How Do HID/Xenon Headlamps Work and Why Should You Install Them?

The short version: because your car will have a higher luminous efficacy. Now for the long version: First of all, we should state that not all HID (High Intensity Discharge) headlamps are using Xenon as the weapon of choice. Some use Mercury vapors, other metal halide, ceramic metal halide and others use Sodium vapor. Secondly, all automobile applications of HID lamps use Xenon, but not all of them use this gas for the whole functioning time. Now let's see how they actually work.

Even though a common name for most HID lights is “Xenon headlamps”, most of them are actually metal halide lamps that contain Xenon gas, which is only used to allow the lamp produce a minimal amount of light immediately after power-up, in order to accelerate the (much longer) run-up time of the lamp.

The distinctive blueish color separates HID headlamps from the regular lamps with tungsten filaments. Even though they give a greater amount of light output per amount of electricity power input, and the luminous efficacy transforms a greater proportion of their radiation in visible light as opposed to heat, HID lights are still mostly used in low-beam operations and very rarely on high-beam lamps, even though the proportion varies by the geographical area.

For example, when comparing international ECE standard (which is recognized all over the world) with the SAE standard (mandatory only in the United States) we can see that in the US more glare is permitted and actually required for the headlamps. In other words, the reason most HID/Xenon kits sell in America might not be the buying power but the permissive legislation.

Because of the energy required to run a HID headlight, the HID bulbs do not run on low-voltage DC current, so they require a power pack (ballast) with either an external or internal ignitor, which controls the current given to the bulb. Considering automobiles use a 12-volt electrical system for their lamps and the HID lighting requires over 20,000 volts to ignite the bulbs and then 85 volts to keep them running, the ballast is a necessary part of the system. Apart from turning it on it also regulates the voltage, and is an integral part of the HID system.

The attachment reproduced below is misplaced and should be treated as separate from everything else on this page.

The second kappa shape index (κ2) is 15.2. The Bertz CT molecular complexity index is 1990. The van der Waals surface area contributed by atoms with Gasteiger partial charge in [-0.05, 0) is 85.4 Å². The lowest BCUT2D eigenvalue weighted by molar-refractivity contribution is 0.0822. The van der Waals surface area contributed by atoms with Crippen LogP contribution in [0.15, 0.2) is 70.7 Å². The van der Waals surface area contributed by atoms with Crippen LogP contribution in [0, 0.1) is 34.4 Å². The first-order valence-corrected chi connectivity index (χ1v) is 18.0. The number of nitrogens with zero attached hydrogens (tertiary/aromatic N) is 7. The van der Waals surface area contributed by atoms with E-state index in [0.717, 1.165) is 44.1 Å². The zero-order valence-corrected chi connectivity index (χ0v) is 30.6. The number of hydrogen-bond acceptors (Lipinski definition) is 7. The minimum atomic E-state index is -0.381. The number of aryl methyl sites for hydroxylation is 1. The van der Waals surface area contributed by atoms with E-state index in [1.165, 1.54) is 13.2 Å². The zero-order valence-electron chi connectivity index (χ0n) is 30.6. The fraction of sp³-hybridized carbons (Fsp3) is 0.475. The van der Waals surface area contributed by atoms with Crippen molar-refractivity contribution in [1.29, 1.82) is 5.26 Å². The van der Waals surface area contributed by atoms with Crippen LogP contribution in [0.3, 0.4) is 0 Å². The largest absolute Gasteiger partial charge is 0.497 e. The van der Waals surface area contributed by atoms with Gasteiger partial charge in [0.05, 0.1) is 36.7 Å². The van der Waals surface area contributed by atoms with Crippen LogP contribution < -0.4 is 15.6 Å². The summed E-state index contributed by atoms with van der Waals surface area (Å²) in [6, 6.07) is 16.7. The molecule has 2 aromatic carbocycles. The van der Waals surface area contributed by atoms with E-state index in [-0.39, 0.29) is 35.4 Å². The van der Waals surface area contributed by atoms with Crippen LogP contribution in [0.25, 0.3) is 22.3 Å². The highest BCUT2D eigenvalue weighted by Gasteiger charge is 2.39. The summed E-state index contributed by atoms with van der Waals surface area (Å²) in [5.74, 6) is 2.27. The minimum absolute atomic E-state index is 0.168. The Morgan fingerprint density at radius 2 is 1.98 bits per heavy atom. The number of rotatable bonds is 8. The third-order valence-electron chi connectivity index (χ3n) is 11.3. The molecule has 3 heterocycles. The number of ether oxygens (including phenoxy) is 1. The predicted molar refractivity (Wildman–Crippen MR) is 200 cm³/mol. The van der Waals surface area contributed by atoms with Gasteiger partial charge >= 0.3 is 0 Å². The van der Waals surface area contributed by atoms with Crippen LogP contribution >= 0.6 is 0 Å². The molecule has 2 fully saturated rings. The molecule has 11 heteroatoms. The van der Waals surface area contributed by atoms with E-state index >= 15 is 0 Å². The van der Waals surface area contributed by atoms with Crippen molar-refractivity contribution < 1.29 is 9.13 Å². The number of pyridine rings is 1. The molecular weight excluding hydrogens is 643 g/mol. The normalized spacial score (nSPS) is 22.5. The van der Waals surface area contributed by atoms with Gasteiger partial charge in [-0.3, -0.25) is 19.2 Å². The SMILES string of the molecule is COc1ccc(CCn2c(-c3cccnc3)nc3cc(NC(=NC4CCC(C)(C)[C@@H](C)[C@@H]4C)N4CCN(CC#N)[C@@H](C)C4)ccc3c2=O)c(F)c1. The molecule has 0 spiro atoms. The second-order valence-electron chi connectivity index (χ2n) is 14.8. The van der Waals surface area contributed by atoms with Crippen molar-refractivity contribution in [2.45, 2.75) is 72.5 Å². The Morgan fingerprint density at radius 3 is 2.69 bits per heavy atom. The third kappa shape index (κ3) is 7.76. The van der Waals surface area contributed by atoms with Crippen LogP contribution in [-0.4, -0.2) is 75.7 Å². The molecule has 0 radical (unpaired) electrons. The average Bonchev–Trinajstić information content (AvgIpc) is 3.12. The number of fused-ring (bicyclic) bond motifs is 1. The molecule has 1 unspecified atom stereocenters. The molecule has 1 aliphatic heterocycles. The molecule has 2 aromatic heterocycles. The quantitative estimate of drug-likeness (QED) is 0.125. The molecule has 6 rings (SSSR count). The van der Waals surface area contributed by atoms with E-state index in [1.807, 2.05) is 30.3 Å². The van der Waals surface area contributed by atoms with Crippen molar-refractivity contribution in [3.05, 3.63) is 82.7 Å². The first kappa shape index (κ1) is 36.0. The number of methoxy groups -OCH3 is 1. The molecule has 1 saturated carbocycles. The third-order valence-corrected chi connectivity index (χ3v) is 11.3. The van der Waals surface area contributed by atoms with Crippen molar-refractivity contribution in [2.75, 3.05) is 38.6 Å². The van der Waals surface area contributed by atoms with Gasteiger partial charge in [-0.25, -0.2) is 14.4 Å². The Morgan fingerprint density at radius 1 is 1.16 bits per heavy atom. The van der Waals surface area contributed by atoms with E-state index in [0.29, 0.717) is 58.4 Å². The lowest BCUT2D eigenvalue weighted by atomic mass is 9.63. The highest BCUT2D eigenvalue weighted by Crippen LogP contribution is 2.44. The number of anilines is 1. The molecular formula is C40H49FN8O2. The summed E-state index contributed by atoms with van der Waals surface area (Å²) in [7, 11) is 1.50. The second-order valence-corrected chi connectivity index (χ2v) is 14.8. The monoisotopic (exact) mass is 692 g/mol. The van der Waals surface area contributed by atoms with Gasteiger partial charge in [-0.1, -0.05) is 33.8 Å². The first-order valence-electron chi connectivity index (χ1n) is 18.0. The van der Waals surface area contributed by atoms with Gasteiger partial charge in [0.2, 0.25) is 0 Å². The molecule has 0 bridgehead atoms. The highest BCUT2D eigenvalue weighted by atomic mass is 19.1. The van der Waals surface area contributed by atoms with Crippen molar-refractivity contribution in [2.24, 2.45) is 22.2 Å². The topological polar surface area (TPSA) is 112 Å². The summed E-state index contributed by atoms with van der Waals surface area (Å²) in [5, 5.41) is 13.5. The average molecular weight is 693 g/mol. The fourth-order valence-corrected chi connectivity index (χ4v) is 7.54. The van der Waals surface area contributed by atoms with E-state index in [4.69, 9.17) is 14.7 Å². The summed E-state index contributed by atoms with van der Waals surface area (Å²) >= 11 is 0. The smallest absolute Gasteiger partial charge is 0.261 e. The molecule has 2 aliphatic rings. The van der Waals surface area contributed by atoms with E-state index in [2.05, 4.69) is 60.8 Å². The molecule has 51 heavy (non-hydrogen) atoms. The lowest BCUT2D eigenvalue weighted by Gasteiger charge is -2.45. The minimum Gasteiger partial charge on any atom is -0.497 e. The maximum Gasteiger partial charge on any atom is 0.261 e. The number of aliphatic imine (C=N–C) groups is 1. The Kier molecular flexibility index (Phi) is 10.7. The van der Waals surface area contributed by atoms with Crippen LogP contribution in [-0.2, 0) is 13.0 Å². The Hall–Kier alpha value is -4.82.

The power-up of the bulbs happens in three phases. First comes the ignition, when a high voltage pulse is used to produce a spark which ionizes the Xenon gas, creating a tunnel of current between the Tungsten electrodes. After this comes the initial phase, when the temperature in the bulb capsule rises rapidly, the metallic salts vaporize and the resistance between the electrodes fails.

The ballast comes into function and automatically switches to continuous operation, when all metal salts are in vapor phase, the arc of light has achieved a stable shape and the luminous efficacy has attained its nominal value. Being supplied with stable electrical power by the ballast, the arc will not flicker.

The main advantage of HID headlamps is the increased safety provided by the more usable light compared to regular Halogen ones. Other hard points are the luminous efficacy, the reduced power consumption and the longevity (the average service life of a HID lamp is approximately 2000 hours, while a Halogen lamp has between 450 and 1000 hours of functioning).

The disadvantages on the other hand are also more than enough, especially in the US, because of the permissive legislation. For example, vehicles equipped with HID headlamps are required by international ECE regulation to be equipped with lens cleaning systems and automatic beam leveling control in order to reduce the high levels of glare induced to other road participants. In the United States, SAE legislation acknowledges and permits this rule but does not enforce it.

Another downside comes from the lack of backward-compatibility between HID lights and Tungsten-Halogen headlamps, hence special optics are used to collect and distribute the light on HID lamps. The cost of producing, purchasing, installing and repairing HID headlamps is also significantly higher compared to Halogen lamps.
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About the author: Alex Oagana
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Alex handled his first real steering wheel at the age of five (on a field) and started practicing "Scandinavian Flicks" at 14 (on non-public gravel roads). Following his time at the University of Journalism, he landed his first real job at the local franchise of Top Gear magazine a few years before Mircea (Panait). Not long after, Alex entered the New Media realm with the project.
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